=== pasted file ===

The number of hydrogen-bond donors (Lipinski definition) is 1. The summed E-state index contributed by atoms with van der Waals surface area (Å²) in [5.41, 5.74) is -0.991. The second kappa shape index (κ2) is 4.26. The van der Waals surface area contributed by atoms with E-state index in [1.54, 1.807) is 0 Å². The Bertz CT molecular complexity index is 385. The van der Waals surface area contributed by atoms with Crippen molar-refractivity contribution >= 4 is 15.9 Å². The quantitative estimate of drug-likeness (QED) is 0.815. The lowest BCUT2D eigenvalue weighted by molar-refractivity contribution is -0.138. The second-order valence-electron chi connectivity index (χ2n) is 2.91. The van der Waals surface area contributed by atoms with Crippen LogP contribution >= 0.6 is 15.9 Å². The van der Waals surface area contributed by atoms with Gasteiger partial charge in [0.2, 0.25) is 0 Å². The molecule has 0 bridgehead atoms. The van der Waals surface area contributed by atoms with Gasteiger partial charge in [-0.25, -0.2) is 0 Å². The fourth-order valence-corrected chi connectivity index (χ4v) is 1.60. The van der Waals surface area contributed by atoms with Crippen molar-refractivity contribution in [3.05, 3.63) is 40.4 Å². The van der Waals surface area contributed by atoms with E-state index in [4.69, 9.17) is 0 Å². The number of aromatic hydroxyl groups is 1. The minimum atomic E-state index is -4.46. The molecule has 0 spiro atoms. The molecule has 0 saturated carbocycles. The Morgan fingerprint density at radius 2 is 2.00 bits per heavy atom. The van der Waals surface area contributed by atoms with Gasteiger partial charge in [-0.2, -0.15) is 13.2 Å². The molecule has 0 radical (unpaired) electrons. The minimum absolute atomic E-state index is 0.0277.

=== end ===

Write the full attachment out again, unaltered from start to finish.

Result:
The number of hydrogen-bond donors (Lipinski definition) is 1. The summed E-state index contributed by atoms with van der Waals surface area (Å²) in [5.41, 5.74) is -0.991. The second kappa shape index (κ2) is 4.26. The van der Waals surface area contributed by atoms with E-state index in [1.54, 1.807) is 0 Å². The Bertz CT molecular complexity index is 385. The van der Waals surface area contributed by atoms with Crippen molar-refractivity contribution >= 4 is 15.9 Å². The quantitative estimate of drug-likeness (QED) is 0.815. The lowest BCUT2D eigenvalue weighted by molar-refractivity contribution is -0.138. The second-order valence-electron chi connectivity index (χ2n) is 2.91. The van der Waals surface area contributed by atoms with Crippen LogP contribution >= 0.6 is 15.9 Å². The van der Waals surface area contributed by atoms with Gasteiger partial charge in [0.2, 0.25) is 0 Å². The molecule has 0 bridgehead atoms. The van der Waals surface area contributed by atoms with Gasteiger partial charge in [-0.25, -0.2) is 0 Å². The fourth-order valence-corrected chi connectivity index (χ4v) is 1.60. The van der Waals surface area contributed by atoms with Crippen molar-refractivity contribution in [3.05, 3.63) is 40.4 Å². The van der Waals surface area contributed by atoms with E-state index in [4.69, 9.17) is 0 Å². The number of aromatic hydroxyl groups is 1. The minimum atomic E-state index is -4.46. The molecule has 0 spiro atoms. The molecule has 0 saturated carbocycles. The Morgan fingerprint density at radius 2 is 2.00 bits per heavy atom. The van der Waals surface area contributed by atoms with Gasteiger partial charge in [-0.2, -0.15) is 13.2 Å². The molecule has 0 radical (unpaired) electrons. The minimum absolute atomic E-state index is 0.0277.